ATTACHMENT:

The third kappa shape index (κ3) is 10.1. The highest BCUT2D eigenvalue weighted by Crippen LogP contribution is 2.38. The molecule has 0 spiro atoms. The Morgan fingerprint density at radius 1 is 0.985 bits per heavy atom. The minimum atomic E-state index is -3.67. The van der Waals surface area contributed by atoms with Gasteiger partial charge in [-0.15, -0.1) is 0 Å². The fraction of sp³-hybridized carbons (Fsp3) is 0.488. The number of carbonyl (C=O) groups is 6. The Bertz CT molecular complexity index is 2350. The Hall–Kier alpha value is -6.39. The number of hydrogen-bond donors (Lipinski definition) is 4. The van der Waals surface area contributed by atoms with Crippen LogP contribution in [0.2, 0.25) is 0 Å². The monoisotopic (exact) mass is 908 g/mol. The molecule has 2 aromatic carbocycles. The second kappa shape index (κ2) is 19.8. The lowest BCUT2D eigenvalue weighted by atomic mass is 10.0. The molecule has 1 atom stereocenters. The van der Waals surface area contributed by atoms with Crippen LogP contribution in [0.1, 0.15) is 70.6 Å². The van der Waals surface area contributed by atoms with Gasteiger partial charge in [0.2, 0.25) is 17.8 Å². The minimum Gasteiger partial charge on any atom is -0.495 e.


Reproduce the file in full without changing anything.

The third kappa shape index (κ3) is 10.1. The highest BCUT2D eigenvalue weighted by Crippen LogP contribution is 2.38. The molecule has 0 spiro atoms. The Morgan fingerprint density at radius 1 is 0.985 bits per heavy atom. The minimum atomic E-state index is -3.67. The van der Waals surface area contributed by atoms with Gasteiger partial charge in [-0.15, -0.1) is 0 Å². The fraction of sp³-hybridized carbons (Fsp3) is 0.488. The number of carbonyl (C=O) groups is 6. The Bertz CT molecular complexity index is 2350. The Hall–Kier alpha value is -6.39. The number of hydrogen-bond donors (Lipinski definition) is 4. The van der Waals surface area contributed by atoms with Crippen LogP contribution in [0.2, 0.25) is 0 Å². The monoisotopic (exact) mass is 908 g/mol. The molecule has 2 aromatic carbocycles. The second kappa shape index (κ2) is 19.8. The lowest BCUT2D eigenvalue weighted by atomic mass is 10.0. The molecule has 1 atom stereocenters. The van der Waals surface area contributed by atoms with Crippen LogP contribution in [0.1, 0.15) is 70.6 Å². The van der Waals surface area contributed by atoms with Gasteiger partial charge in [0.2, 0.25) is 17.8 Å². The minimum Gasteiger partial charge on any atom is -0.495 e.